WHEN I was 17 I lost my virginity to a god, I think. It’s hard to be sure. We haven’t really talked since, which I understand is the done thing, god-wise, but I’ve seen him around once or twice. Brisbane’s like that. Lovers and adversaries never really leave. They drift in the background of photos and crowds, occasionally surfacing without warning: familiar shapes in strange currents.

We met in summer, at an Australia Day rally. I had only just arrived when I saw this god, way up the back of the crowd, parking his bike by the Queer Solidarity banner. He was tall and impossibly tanned. I had never seen such a golden person; every surface shone. His bare shoulders were burnished by the sun to a rich brass. In Homer’s Iliad, the sky isn’t described as “blue”. It’s always “brazen” or else “bronze”, a description I had never understood until I saw this man with his bike, shining like the sky. His name was Dion. That should have been my first warning. I went to a grammar school, after all. I’ve had a classical education.

I don’t remember any of the speeches, or even how we started talking. I remember leaning in close to hear Dion over the squeal of the megaphones, and smelling coconut oil and cigarettes. I remember feeling a kind of holy terror when his arm brushed mine. He was about a decade older than me, an activist, but the clean kind. When he invited me to a party that weekend, I agreed with a fervency that I think surprised both of us.

The Greek pantheon is characterised by caprice, mystery, and a predilection for seducing mortals.

The theme was nautical. With a striped top from my sister and tight white shorts, I was prepared. The party was behind two adjoining Queenslanders whose thickly-treed yards stretched all the way down to the riverbank. Dion met me out front. He wasn’t wearing a costume. I met his friends and he disappeared to find drinks — I chatted hesitantly with an agricultural scientist from Proserpine until Dion reappeared, pressing a cold beer to the back of my neck. It was sweet, home-brewed and plentiful. Before long we were dancing.

In many ways it was the archetypal West End party: fairy lights and tiki torches, good-natured shouting, dancing messy and close. Sexy. Bacchanalian, you might say. I was digging through the ice bags when Dion appeared, laughing, out of the press of bodies. In the glow of the fires and river lights, even his teeth looked golden. He slapped me on the back, paused, and then quickly kissed me. I tensed. Somewhere in my chest a tide was rising, and the bulwarks raised against it were beginning to buckle and crack. Then I kissed him back. When he led me away from the party, down to a grove by the river, when he laid me down, when his hands — bronze, steady — grasped my hips — white, shaking — I imagined the tide in my chest rushing up, bursting from my throat and eyes to join the deeper current that flowed darkly past, that had flowed and would flow for longer than I would ever live on this earth, flowing down through generations of nervous young men arching their backs, biting their lips, knowing themselves wholly for the first time.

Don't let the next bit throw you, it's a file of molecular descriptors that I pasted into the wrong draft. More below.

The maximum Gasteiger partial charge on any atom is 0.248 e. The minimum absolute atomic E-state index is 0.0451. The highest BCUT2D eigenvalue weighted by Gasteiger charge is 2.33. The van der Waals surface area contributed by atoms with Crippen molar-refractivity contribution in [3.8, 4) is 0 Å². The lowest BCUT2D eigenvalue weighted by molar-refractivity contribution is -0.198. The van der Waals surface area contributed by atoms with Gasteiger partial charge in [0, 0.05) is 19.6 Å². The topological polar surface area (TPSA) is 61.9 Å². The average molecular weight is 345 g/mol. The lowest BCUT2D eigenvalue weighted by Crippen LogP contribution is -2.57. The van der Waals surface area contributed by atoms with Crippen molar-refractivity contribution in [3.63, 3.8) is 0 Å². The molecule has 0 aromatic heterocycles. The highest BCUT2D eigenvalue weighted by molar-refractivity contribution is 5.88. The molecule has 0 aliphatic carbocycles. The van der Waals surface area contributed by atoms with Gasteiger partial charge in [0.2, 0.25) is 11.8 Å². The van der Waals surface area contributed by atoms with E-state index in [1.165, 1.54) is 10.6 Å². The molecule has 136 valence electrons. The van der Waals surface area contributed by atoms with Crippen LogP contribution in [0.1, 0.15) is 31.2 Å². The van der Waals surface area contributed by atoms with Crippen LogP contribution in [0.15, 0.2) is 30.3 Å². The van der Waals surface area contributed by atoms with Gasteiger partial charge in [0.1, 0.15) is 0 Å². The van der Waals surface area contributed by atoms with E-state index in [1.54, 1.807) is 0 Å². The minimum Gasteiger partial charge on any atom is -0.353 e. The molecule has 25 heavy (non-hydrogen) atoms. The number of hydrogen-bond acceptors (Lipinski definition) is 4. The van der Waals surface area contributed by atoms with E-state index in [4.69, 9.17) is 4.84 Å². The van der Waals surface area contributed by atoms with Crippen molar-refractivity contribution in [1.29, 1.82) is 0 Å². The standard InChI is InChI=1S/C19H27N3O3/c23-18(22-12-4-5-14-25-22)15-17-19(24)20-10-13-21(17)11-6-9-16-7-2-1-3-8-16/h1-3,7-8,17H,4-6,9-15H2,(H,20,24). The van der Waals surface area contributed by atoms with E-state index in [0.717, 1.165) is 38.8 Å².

We didn’t fuck. Because of that technicality, I’ve been told that I didn’t lose my virginity that night. If that’s true and penetration is what counts, then it would be another year until I crossed that border, drunk, with an employer who should have known better. That’s not the story I want to remember, though. Nor do I like to remember how that party in West End took on a grimmer tone: how we stumbled back to Dion’s house where he bundled me onto a tatty couch and told me that if I needed anything, he’d be just upstairs with his boyfriend. I lay awake until dawn, then crept home.

Generally speaking, myths aren’t true. They’re stories that tell us something true about ourselves. When I was 17 I had an ecstatic, epiphanic experience that birthed me as a sexual being. When I was 17 I was seduced by a dishonest older man. Both of these statements are true. To me, only one of them is useful. Is that wilful ignorance? Facts are important, sure, but so are creation stories, and sacred rivers, and auspicious, ineffable stars.

This story first appeared in the 2015 OutStanding Short Story Competition, and was a highly commended piece. The competition will return in 2016. For details, visit outstandingstories.net or become a fan on Facebook.

To read other short fiction pieces, click here.

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**This article was first published in the April edition of the Star Observer, which is available now. Click here to find out where you can grab a copy in Melbourne, Sydney, Brisbane, Adelaide, Canberra and select regional/coastal areas.

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